We can’t believe that we’ve made 51 episodes already!
On this week’s show, we discuss a whole slew of other gaming-related things that we simply can’t believe: Call of Duty‘s success, the Wii’s dominance, Mass Effect‘s overlooked accomplishment and the possibility of a single-console gaming future.
In the Hangover segment, we explore our love/hate relationships with Disgaea, Radiant Historia, Kinect, Witcher, and Bit.Trip Saga.
Finally, we wrap up with a Last Call that somehow references Kid Icarus, Megan Fox, and collectable fine art pieces.
I couldn’t think of anything particularly relevant to discuss in today’s Weekend Hangover post, so I just randomly decided to honor Resident Evil’s infamous green herb and its mysterious healing properties. The kind botanical friend first appeared in the original Resident Evil and the series has never managed to shake it since. It’s made a token appearance in every creeper-filled Capcom joint ever since. Any dope will know that you’re bound to take some hits, so it’s critical to take breaks between shot-gunning sessions and apply the herb as needed. If you don’t keep an eye on your health, you could very easily end up cashed. Anyway, don’t forget to share VGH with your buds!
But enough about green herbs. What games are you playing this weekend? Here’s what we’ll be zoning out to:
Today is 4/20, so I thought it would be fitting to present you with a list of 4 games that can be had for under $20. This idea came to me naturually and I totally didn’t borrow it from anywhere else. I’ve intentionally stuck to disc-based console games that have dropped in price over time, as downloadable titles are typically less than $20 in the first place. All four of these are excellent games that I had a wonderful time with, each for different reasons, and they all offer a pretty decent chunk of content at a low price.
We here at VGH aren’t exactly known for our patience. The people behind indie darling Fez were kind enough to send over a code for the game, but Randy and I both had ants in our pants and had already gone ahead and bought the game. Our impatience is your gain! We’re giving away our copy of Fez to one of you lucky folks. Head to the giveaway widget below and get yourself entered to win! We’ll be announcing a winner Tuesday morning, so get to it!
Our 50th episode! How freakin’ crazy is that?
Can a game be good without a strong narrative? Inspired by the effusive reviews that The Witcher 2 has been receiving, we’re dedicating this week’s discussion to the importance of story in video games.
In the Hangover, we’ve been playing Fez, Bit.Trip Saga, Driver: San Francisco, and more.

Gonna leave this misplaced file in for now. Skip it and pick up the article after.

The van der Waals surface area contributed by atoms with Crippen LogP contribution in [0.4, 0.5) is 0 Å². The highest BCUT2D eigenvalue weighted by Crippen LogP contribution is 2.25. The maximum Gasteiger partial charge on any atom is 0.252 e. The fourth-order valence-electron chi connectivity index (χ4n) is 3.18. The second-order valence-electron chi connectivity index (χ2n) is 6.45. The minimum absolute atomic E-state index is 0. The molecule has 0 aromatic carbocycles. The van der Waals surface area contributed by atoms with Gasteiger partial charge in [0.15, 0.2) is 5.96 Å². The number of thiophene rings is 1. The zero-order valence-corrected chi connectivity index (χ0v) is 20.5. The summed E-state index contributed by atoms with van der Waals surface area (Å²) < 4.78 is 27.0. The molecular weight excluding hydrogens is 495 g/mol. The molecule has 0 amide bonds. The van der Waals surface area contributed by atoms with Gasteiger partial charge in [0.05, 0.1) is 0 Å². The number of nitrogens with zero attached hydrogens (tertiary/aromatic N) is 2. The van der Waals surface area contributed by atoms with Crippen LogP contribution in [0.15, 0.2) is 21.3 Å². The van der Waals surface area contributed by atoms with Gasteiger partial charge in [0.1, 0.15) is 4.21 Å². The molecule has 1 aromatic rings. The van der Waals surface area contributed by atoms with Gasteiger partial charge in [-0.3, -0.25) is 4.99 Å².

We wrap up the show with Last Call and talk of Record Store Day, the day before Record Store Day, and advice for indie game developers on how to graciously accept praise for their creations.
Be sure to get your voice heard on our monumental 51st episode! Leave us a message at http://audioboo.fm/vghangover or just call us at 682-999-VGH1. What’s your most memorable video game hangover? What should we talk about on the show? Give us a call and chime in.
Sony has just dropped a new trailer for Resistance: Burning Skies which shows off the game’s 8-player online multiplayer action. I’m personally looking forward to getting my hands on it, as I’m really interested to find out first-hand how a first-person shooter feels on the Vita. Find out for yourself on May 29th when the game launches.
Fez is finally out! For a game that’s been in development for around five years and has won a number of awards, it’s kind of a big deal that you can actually download it and play it today. It certainly doesn’t hurt that it appears to be getting really good reviews.
So what are you playing this weekend? Have you picked up Fez? Planning to play something else? Tell us!
Grappling hooks for everyone! On this week’s show, we’re talking about our favorite (and regrettably underutilized) gameplay mechanics. Red Faction, Crackdown, Super Mario Galaxy, Just Cause, Mother 3, and more are mentioned during our conversation.
In the Hangover this week, we’re revisiting Bioshock, playing with our balls in Hustle Kings, and trying to learn all of the moves in Skullgirls.
We’ve also got talk of poop, divorce, bad-assery, QTE’s and fighting games. You’ve been warned.
Fez is out this week! For reals! First announced all the way back in July of 2007 (the PS3 and Wii weren’t even a year old), you’ve probably heard of it since then if you follow the indie scene, or at least seen screenshots of its distinctive pixel graphics. I got to play it for a while at PAX last August, and it felt like a solid platformer. The Escher-like core mechanic—rotating the 2D world 90 degrees at a time to reveal new paths—took some time to get used to, but it was a nice twist (excuse me) on the genre.
What stuck out the most in my mind, though, is how one of the PAX presenters mentioned that part of the game’s ambition is to be something you can sit back and take your time with, which the player character’s leisurely movement encourages‐he’s definitely no Mario. That’s really cool, I thought, instantly imagining myself lazily rotating Fez‘s world around as I searched for the key to the next area. Will that fly with gamers accustomed to slurping up the newest releases and plowing through them so they can trade them in towards whatever’s out the next week? I’m a little skeptical, but considering how long the game has been in development, hopefully people can come to terms. I’d hate for everyone to rush through it too quickly.